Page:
According to the store owners in this SeattlePI.com story, shoplifters are increasingly walking out the doors with items in their cloth bags that weren’t paid for.
One area businessman claims he’s lost between $8,000 and $9,000 in produce and frozen food to theft since July. He says this is significantly more than he’d been losing before the bag ban.
While we have no reason to doubt his statement, the actual data cited in the SeattlePI report does not necessarily support this idea that there has been a widespread surge in shoplifting since the ban began.
The folks at Seattle Public Utilities recently released the results of a survey of store-owners in the area. [PDF] When asked to what extent these businesses were concerned about increased shoplifting due to the bag ban, 59.6% of responding stores said it was “not a problem” with 19.3% declaring that this issue was not applicable. Together, that means that nearly 4-in-5 Seattle stores surveyed don’t seem to think the bag ban has led to more shoplifting.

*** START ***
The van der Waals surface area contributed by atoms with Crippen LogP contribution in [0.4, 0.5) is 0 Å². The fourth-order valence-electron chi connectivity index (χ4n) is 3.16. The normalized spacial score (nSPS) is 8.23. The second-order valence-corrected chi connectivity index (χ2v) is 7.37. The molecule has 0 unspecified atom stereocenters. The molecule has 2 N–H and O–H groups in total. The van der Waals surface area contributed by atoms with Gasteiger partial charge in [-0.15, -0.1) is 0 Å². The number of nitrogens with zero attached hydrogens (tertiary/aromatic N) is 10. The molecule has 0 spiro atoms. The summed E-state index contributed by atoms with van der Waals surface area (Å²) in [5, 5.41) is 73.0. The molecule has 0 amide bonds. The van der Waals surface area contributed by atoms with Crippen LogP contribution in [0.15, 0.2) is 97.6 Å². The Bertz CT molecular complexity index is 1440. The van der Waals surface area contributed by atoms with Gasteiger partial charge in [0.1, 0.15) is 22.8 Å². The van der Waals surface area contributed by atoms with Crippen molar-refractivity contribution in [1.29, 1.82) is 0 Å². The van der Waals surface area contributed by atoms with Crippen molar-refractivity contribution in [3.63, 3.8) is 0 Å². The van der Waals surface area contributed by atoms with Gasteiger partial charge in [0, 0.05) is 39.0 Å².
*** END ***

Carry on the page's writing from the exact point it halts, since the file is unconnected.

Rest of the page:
This does not discredit or diminish the concerns of those businesses that are indeed seeing an increased level of theft, but it does seem to imply that there might be more to the shoplifting spike than merely taking away the plastic bag option at check-out. And let’s not forget that this ban hasn’t even been in place for a year, so these higher theft numbers could be anomalous in the long-run. It’s also possible that some stores have been getting ripped off by shoplifters and have yet to realize this fact.
We would love to hear from business owners, managers, and store employees with an opinion on this matter, especially those in areas where plastic bags are banned or heavily regulated. If you feel like you have a particular insight into bag bans and shoplifting, shoot us an e-mail at email@example.com.